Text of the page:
An undated handout picture released on April 18, 2011 shows arrows pointing to a reconstruction of the site of an abscess and where the teeth fell out of a Labidosaurus hamatus, a fat-headed, omnivorous reptile about 75 centimeters long. Missing teeth and the decayed jawbone of a 275-million year old reptile have pushed back the earliest evidence of tooth decay some 200 million years, according to a study published on April 18, 2011. – AFP Photo

PARIS: Missing teeth and the decayed jawbone of a 275-million year old reptile have pushed back the earliest evidence of tooth decay some 200 million years, according to a study published Tuesday.

The new find also highlights the downside of the evolutionary shift from loosely-fitted teeth that fall out but grow back to having a single set of permanent chompers, a drawback shared by adult humans, the researchers said.

Labidosaurus hamatus -- a fat-headed, omnivorous reptile about 75 centimeters long -- adapted over millions of years to life on land rather than the watery marshes of its amphibious forebear.

It's stouter legs and armour-like skin were better adapted to running and warding off predators.

And its non-replaceable teeth, deeply anchored in its jaw, were better suited for eating fibrous plants and stems, alongside its more ancient diet of flying and crawling insects.

But having fixed-for-lifetime dentition made hamatus vulnerable to the same type of bacterial decay that plague humans and keep approximately two million dentists around the world employed.

“Our findings allow us to speculate that our own human system of having just two sets of teeth, baby and permanent -- although of obvious advantage because if its ability to chew and process many different food stuffs -- is more susceptible to infection,” the authors concluded.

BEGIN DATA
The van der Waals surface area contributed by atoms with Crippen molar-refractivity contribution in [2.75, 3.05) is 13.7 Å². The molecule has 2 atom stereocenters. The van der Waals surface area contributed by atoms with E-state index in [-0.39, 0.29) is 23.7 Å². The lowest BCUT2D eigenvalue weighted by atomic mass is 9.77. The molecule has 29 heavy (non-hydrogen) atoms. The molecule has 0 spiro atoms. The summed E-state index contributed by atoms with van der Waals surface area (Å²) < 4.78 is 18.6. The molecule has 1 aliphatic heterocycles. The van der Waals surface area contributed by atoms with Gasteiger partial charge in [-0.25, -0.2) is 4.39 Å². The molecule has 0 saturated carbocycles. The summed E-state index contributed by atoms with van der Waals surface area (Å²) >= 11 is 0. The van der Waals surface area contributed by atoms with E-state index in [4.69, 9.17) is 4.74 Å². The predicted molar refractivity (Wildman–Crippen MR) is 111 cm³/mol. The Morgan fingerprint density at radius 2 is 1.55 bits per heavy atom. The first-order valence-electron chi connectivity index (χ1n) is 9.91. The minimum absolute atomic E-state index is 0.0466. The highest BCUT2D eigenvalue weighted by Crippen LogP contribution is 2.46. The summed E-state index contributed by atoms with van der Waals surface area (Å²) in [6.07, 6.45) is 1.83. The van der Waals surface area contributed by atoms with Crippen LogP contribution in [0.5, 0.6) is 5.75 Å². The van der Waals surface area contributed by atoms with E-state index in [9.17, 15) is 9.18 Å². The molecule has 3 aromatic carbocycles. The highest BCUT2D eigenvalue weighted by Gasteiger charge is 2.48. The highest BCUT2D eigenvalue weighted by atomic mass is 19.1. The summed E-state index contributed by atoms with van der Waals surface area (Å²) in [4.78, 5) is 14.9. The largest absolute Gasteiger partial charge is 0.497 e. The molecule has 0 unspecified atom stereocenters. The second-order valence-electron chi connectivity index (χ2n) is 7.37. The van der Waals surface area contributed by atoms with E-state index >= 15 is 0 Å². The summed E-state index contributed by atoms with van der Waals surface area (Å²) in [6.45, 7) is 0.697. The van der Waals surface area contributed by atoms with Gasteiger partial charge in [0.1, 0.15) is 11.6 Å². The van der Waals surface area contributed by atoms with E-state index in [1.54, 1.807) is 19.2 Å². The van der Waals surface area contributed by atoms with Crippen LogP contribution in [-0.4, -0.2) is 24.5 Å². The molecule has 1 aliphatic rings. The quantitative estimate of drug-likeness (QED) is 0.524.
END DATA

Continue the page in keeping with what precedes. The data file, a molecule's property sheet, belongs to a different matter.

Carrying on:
Researchers led by Robert Reisz, a professor at the University of Toronto at Mississauga, analysed an “exquisitely preserved” jaw found near Coffee Creek, Texas using CT-scan technology.

They found evidence of massive infection, likely resulting in the loss of several teeth and bone destruction in the jaw in the form of an abscess.

The study was published in the peer-reviewed journal The Nature of Science.

Opinion

Poisoning minds
23 Jan 2021

Poisoning minds

ICS cadets were raised on James Mill’s notorious work.
The fog of Broadsheet
23 Jan 2021

The fog of Broadsheet

How can the government pump credibility into an official probe when it has already declared its own political verdict?
Cheating on online exams
23 Jan 2021

Cheating on online exams

The difficulty of preventing online cheating and low ethical standards means that these days most students cheat.
Language mess
Updated 22 Jan 2021

Language mess

Our policy confuses the medium-of-instruction debate with the language-acquisition debate.

Editorial

23 Jan 2021

Power price hike

ALREADY struggling to cope with the impact of the Covid-19 pandemic and rising food prices, consumers received yet...
Updated 23 Jan 2021

Israeli land grab

WITH the chapter now closed on the Trump presidency, the eyes of many in the international community — ...
23 Jan 2021

New PhD policy

EARLIER in the week, the HEC chairman announced several changes for undergraduate and PhD degrees in the country....
Updated 22 Jan 2021

Time to heal

A multitude of foreign issues will test Biden’s mettle and require progressive thinking.
22 Jan 2021

Foreign funding

AS the pressure builds on his party in the foreign funding case, Prime Minister Imran Khan has called for an ...
22 Jan 2021

Decaying PTV

THE Cabinet Committee on State-Owned Enterprises has decided to remove Pakistan Television from the list of...